Arrest/criminal charge

Photojournalist detained while covering police clearing encampments in Toronto park Trinity Bellwoods

Toronto Police detained and confiscated the equipment of photojournalist Ian Willms while he was covering the eviction of people living in an encampment in Trinity Bellwoods Park.

Police had set up fencing to block access to an area in the park where officers and City of Toronto security guards were removing people from the park. Willms, who asked several times to access the fenced-off area, said police did not give him or other reporters a reason for denying them access to the park, and that there was no indication it was a “no-trespassing zone.”

Willms decided to climb over the fence to be able to document the forcible removal of encampment residents underway.

“I made a choice and went over the fence to better see what they were doing, which I couldn’t see even if I had a really strong telephoto lens,” Willms, who said the view from outside the enclosure obstructed the view of events, told the CAJ. “I did what I did to make sure there was accountability for the people in the encampment.”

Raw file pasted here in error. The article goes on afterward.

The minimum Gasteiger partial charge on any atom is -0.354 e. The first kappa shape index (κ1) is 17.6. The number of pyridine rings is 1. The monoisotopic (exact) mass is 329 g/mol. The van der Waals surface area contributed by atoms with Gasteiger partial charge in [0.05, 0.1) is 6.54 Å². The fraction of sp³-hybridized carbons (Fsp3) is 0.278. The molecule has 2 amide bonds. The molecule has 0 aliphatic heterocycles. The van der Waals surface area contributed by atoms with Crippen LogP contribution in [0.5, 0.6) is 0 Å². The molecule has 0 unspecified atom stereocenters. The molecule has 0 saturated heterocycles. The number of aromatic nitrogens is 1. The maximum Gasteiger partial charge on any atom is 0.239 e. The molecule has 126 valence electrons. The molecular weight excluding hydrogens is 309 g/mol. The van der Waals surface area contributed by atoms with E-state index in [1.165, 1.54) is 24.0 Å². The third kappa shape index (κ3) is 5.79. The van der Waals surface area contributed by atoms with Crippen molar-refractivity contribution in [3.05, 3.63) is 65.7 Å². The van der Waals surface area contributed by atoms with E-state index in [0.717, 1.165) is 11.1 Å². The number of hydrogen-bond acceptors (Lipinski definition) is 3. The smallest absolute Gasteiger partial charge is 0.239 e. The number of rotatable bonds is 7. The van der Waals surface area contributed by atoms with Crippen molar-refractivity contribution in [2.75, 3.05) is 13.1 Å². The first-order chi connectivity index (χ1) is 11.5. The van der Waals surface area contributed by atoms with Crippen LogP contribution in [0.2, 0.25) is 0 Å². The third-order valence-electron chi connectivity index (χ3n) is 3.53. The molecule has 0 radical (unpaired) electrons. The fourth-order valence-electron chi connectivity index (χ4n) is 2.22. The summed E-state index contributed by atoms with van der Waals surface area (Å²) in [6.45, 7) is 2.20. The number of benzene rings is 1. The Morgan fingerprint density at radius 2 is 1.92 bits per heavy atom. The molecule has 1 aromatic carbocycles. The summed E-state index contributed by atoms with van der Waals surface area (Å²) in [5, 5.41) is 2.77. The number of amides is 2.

Willms, who had identified himself as a journalist and showed police a press card from the National Press Photographers Association he was wearing around his neck, was then arrested.

Police first told Willms that he would be charged with trespassing, obstruction and causing a disturbance. Officers then put Willms inside a court services wagon, where they told him that he would be charged only with trespassing. 

After being driven around for 90 minutes, Willms was taken to the 11 Division police station, about a 5.5-kilometre drive from where he was arrested. 

Police recorded Willms’ information and then released him, according to CPJ. Police returned his confiscated equipment when he was released. 

Willms told CPJ that police warned him he would “face penalties” if he went back to the park, but did not tell him if he had been charged or provide any documentation about his arrest. 

“If you want my opinion, they wanted to stop journalists from observing their actions and because I stepped one step further than everybody else, they made an example of me,” said Willms in an interview with the Toronto Star.

In addition to Willms’ case, five other journalists who were covering the eviction told the CAJ that police denied them access to the fenced-off areas in the park. 

One freelance photojournalist said police shoved him and refused him access to the fenced area because his name wasn’t on a “pre-approved list.” Others told the CAJ that police said they wouldn’t be allowed back into the fenced-off area if they left. 

The City of Toronto planned to bar media from the park, according to an operational plan for the eviction published by Briarpatch magazine. The plan, written by City of Toronto staff, states that “Corporate Security and Toronto Police Service must not allow media in the fenced area.”